DOCTOR MAX THE MIND DOCTOR: Sometimes, the simplest cures are the best

Patients with dementia are sedated when, in fact, their disturbing behavior is due to easily treatable problems, such as earache, toothache or joint pain.

Just imagine being in pain, feeling confused and scared, and unable to tell anyone or ask for help. All you can do is moan and cry, while people come and go around you.

When the pain becomes too intense and your cries are more frequent, or if you start to writhe in agony, you sedate yourself with antipsychotic drugs and you are silenced.

It sounds like a living hell, right? However, this is precisely what thousands of people with dementia must endure day after day.

As Mail reported last week, a study from University College London estimates that up to a third of patients with dementia in the hospital experience physical pain, sometimes so intense that they become delirious.

Patients with dementia are sedated when, in fact, their disturbing behavior is due to easily treatable problems, such as earache, toothache or joint pain.

Patients with dementia are sedated when, in fact, their disturbing behavior is due to easily treatable problems, such as earache, toothache or joint pain.

However, so often, his way of expressing discomfort is dismissed as a symptom of his insanity.

They can go days, weeks, months or even years with acute pain without anyone noticing.

I witnessed this many times when I provided medical coverage to nursing homes.

Patients with dementia were sedated when, in fact, their disruptive behavior was due to easily treatable problems, such as earache, toothache or joint pain.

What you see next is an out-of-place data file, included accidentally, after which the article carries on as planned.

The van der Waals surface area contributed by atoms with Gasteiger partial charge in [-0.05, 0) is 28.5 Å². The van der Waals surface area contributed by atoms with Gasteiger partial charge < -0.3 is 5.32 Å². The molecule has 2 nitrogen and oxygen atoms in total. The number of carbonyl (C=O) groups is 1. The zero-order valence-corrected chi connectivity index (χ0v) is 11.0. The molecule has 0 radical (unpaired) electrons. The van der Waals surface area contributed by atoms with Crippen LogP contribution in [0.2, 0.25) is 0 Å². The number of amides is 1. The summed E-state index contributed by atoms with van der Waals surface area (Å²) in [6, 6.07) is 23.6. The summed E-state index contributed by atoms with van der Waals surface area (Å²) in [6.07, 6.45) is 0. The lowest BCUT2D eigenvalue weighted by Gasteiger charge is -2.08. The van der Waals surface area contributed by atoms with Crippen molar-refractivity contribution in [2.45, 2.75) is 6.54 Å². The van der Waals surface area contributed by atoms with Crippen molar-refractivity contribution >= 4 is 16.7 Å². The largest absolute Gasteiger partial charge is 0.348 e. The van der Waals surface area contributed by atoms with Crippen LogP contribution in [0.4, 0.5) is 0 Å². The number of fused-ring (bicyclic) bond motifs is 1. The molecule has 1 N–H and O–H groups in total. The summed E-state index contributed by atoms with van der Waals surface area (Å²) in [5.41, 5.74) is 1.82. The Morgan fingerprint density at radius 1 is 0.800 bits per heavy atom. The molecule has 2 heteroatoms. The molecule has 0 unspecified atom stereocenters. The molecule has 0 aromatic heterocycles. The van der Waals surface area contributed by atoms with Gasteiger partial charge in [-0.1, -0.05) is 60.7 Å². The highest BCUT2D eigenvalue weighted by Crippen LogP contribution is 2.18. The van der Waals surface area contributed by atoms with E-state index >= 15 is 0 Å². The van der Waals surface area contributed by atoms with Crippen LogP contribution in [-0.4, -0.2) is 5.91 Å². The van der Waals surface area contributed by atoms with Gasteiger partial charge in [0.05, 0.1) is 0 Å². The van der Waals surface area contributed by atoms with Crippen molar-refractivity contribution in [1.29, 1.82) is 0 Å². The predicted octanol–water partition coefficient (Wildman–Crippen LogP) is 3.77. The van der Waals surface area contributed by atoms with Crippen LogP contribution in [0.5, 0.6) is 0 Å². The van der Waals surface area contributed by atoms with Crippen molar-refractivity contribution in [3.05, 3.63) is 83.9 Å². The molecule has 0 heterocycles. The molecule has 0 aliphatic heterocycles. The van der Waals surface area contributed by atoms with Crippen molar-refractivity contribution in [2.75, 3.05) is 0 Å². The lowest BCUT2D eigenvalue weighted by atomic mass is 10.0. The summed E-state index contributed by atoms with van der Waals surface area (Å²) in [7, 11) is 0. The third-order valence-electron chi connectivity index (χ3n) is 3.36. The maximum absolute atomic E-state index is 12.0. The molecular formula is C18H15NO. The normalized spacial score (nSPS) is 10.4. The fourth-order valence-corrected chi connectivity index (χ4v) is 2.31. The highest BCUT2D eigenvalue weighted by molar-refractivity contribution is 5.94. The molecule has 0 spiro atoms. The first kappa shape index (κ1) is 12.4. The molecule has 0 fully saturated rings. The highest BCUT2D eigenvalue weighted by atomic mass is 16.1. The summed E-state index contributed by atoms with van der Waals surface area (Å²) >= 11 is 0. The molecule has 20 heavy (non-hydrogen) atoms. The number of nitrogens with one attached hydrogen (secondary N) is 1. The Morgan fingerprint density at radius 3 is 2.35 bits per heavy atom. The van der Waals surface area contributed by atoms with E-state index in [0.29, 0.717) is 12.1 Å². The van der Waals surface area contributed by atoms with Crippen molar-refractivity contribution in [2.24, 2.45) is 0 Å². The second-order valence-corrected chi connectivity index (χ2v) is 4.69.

While reading the new research, I remembered another study published several years ago.

He found, incredibly, that paracetamol was a very effective treatment to control the anguish in patients with dementia.

In fact, regular paracetamol was more effective in reducing agitation and distress than antipsychotics, suggesting that the cause of agitation and distress was due to pain experienced by the patient.

Give them an analgesic and the pain, stress and agitation disappear. I decided to put this into practice with the patients referred to me by the care homes, and I was amazed by the response of some of them.

After only a few days of regular paracetamol, I was able to stop all the antipsychotic drugs prescribed for a woman. Paracetamol became my first-line treatment for agitation in elderly patients.

But paracetamol is not the answer for everyone. Skilled nursing care is the missing factor in the tragic situation of so many patients with dementia.

The fact that someone can not articulate how they feel or what is wrong does not mean that they are not communicating.

Non-verbal communication and subtle changes in behavior can provide a great deal of information about the patient, but experience and time are needed to study it.

I was once called to see an old man with dementia in a nursing home. "I do not know what it is, but I'm sure there's a problem," said his nurse. He knelt and took the man's hand gently. & # 39; You can see it by his face. See . . ? & # 39;